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Embodying the New Society: The Byzantine Christian Instinct of Philanthropy

John A. McGuckin

Title:
Embodying the New Society: The Byzantine Christian Instinct of Philanthropy
Author(s):
McGuckin, John A.
Date:
Type:
Articles
Department:
Sophia Institute
Permanent URL:
Series:
Sophia Institute Studies in Orthodox Theology
Part Number:
2
Book/Journal Title:
Philanthropy and Social Compassion in Eastern Orthodox Tradition: Papers of the Sophia Institute Academic Conference, New York, Dec. 2009
Publisher:
Theotokos Press
Abstract:
There is philanthropy in Classical Greek thought. The Byzantines stand, in their usage of that key and plastic concept of Philanthropy, on the shoulders of a long and venerable tradition of the word’s use and its ethical significance in the classical antiquity. As with so much else in the foundations of Eastern Christian thought, what we rightly see as a distinctly new Byzantine use of the term Philanthropy to designate the appropriate Christian response to human need, the divinely inspired human movement to compassion, and the God-graced desire to establish justice, is actually a synthesis of classical thought on matters of civilized valued. These values were forged in a creative interplay as these concepts were brought into a dynamic synthesis with the New Testament and early Patristic notions of the divine Kenosis and the merciful Christ…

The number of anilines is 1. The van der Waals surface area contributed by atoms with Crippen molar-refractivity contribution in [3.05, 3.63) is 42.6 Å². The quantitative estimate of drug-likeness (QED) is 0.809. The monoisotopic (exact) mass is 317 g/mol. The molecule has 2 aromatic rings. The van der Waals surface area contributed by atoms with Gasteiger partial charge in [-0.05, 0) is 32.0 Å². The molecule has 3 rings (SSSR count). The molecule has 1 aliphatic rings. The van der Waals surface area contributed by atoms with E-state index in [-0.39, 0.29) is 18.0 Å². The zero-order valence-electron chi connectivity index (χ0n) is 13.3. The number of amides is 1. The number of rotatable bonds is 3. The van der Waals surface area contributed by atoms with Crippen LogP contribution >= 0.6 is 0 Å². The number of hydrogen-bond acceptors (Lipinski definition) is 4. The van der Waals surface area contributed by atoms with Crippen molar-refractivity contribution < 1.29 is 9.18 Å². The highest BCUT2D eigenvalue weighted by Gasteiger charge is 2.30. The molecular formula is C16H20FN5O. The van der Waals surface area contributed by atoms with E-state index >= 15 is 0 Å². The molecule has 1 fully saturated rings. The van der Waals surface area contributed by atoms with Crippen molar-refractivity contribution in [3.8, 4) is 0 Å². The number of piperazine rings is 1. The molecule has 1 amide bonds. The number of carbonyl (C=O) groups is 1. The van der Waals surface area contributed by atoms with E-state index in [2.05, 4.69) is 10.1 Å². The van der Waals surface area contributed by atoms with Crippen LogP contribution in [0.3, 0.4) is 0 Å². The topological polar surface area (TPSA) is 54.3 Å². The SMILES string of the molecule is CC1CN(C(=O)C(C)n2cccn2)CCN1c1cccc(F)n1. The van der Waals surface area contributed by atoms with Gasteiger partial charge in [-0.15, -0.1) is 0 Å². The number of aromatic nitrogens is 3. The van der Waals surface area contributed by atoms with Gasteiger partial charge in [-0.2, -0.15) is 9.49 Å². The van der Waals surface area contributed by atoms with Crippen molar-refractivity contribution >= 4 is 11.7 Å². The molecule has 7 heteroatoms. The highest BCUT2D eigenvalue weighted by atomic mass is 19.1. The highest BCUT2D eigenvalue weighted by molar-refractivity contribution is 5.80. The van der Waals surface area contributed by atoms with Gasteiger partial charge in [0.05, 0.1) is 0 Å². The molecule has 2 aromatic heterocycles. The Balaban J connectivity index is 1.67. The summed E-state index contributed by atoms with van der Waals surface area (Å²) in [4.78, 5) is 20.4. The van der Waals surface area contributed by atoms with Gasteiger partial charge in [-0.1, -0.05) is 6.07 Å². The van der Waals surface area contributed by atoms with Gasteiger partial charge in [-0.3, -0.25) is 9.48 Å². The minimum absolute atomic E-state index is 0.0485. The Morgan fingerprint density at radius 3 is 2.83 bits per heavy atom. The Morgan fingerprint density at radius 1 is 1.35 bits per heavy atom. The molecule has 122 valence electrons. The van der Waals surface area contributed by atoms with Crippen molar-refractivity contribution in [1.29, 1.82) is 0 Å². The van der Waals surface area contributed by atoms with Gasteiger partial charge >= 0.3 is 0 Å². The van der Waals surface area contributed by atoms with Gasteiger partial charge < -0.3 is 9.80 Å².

Subject(s):
Religion
Item views:
266
Metadata:
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Suggested Citation:
John A. McGuckin, 2010, Embodying the New Society: The Byzantine Christian Instinct of Philanthropy, Columbia University Academic Commons, http://hdl.handle.net/10022/AC:P:11157.

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